Plant Your Living Christmas Tree: Your living Christmas tree needs to be moved outdoors as soon as the holidays are over to increase their chances of survival. Find a location that can accommodate root growth, an abundance of needle droppings and a tree that can easily reach 20 to 30 feet in height.
Plant Shrubs: January is a good time to plant shrubs. First, dig a hole that is twice as wide as the root ball. The depth of the hole should be no deeper than the roots. If planting in heavy clay soil, dig a hole that is even larger so the surrounding soil is loose enough to enable roots to spread out. Add soil and amendments and pat down with your foot. Once the shrub is in place, add three to four inches of mulch from the base out to the drip line to hold in moisture and keep weeds from sprouting. Make sure you don't allow the mulch to touch the trunk. To find the best shrubs to plant for your area, visit your local nursery.
Plant and Prune Grape Vines: Bare-root grape vines can be planted in January. The best grape variety to plant depends on the microclimate in which you live. Thompson Seedless and Emperor do best in hotter inland valleys. Concord and Perlette do well in milder climates. For existing grape vines, prune in winter to produce an abundance of fruit during summer.
Plant and Prune Bare Root Fruit, Rose and Nut Trees: Plenty of bare root trees are available at nurseries. These include apple, nectarine, plum, fig, almond, walnut and a variety of rose trees. Buying bare root trees in winter cost a lot less than buying full leafy trees in spring.
Your existing trees may need pruning. Remove branches to open the center of the tree to let in light. Remove any damaged branches and trim overgrowth. Be sure not to over trim as this will spur branch and leaf growth and less fruit come spring.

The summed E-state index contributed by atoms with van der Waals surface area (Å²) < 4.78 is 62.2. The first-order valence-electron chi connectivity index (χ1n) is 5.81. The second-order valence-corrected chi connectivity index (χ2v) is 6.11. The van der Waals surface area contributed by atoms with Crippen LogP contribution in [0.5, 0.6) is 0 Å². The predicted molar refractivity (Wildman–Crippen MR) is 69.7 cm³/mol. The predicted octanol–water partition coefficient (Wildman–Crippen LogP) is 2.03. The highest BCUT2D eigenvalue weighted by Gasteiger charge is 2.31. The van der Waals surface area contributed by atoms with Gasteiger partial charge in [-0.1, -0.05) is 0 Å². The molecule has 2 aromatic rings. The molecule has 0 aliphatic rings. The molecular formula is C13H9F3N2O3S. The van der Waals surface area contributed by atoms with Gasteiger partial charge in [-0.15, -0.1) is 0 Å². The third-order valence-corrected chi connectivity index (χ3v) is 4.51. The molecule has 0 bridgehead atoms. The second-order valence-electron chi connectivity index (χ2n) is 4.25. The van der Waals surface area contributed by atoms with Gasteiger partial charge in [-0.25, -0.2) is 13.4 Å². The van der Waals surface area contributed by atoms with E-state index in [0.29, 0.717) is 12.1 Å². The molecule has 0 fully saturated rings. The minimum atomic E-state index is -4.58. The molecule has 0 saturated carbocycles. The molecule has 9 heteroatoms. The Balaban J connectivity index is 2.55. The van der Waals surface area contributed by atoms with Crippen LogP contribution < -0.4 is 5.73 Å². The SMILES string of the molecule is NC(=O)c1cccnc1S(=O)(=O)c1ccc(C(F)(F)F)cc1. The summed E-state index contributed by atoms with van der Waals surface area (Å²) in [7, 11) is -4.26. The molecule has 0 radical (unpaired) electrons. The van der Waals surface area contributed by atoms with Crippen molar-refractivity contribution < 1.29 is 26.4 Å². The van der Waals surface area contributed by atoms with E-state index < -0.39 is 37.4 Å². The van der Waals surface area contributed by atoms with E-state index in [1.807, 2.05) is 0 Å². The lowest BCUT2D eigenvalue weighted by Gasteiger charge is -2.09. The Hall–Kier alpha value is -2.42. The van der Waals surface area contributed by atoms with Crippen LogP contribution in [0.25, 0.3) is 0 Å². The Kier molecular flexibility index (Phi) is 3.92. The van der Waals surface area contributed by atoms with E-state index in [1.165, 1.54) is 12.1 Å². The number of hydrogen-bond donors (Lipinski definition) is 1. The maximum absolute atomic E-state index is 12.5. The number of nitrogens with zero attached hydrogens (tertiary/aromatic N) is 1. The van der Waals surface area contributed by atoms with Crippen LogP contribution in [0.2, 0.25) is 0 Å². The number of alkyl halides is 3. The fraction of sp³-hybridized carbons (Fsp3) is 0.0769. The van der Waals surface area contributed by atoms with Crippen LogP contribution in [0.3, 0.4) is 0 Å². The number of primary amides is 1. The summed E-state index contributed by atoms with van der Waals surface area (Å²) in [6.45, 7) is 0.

Plant More Winter Vegetables: You can plant more winter vegetables now, especially lettuce and other leafy greens. Beets, carrots and radishes also do well when planted in January.
Recycle Your Cut Christmas Tree: Many cities offer curbside Christmas tree collection during the two weeks following Christmas. Remove all ornaments, lights and tinsel, saw the tree in half and place the tree in your green materials recycling barrel. If you live in a city without curbside tree recycling, check with your waste collector for a drop off location. Christmas trees are ground up and recycled into mulch that is then used in home and business landscaping.
For more gardening tips, go to www.agromin.com.
Agromin manufactures earth-friendly soil products for farmers, landscapers and gardeners. Agromin is also the organics recycler for over 50 California cities. Each month, Agromin receives more than 30,000 tons of organic material and then uses a safe, natural and sustainable process to transform the material into premium soil products. The results are more vigorous and healthier plants and gardens, and on the conservation side, the opportunity to close the recycling circle, allow more room in landfills and reduce greenhouse gas emissions.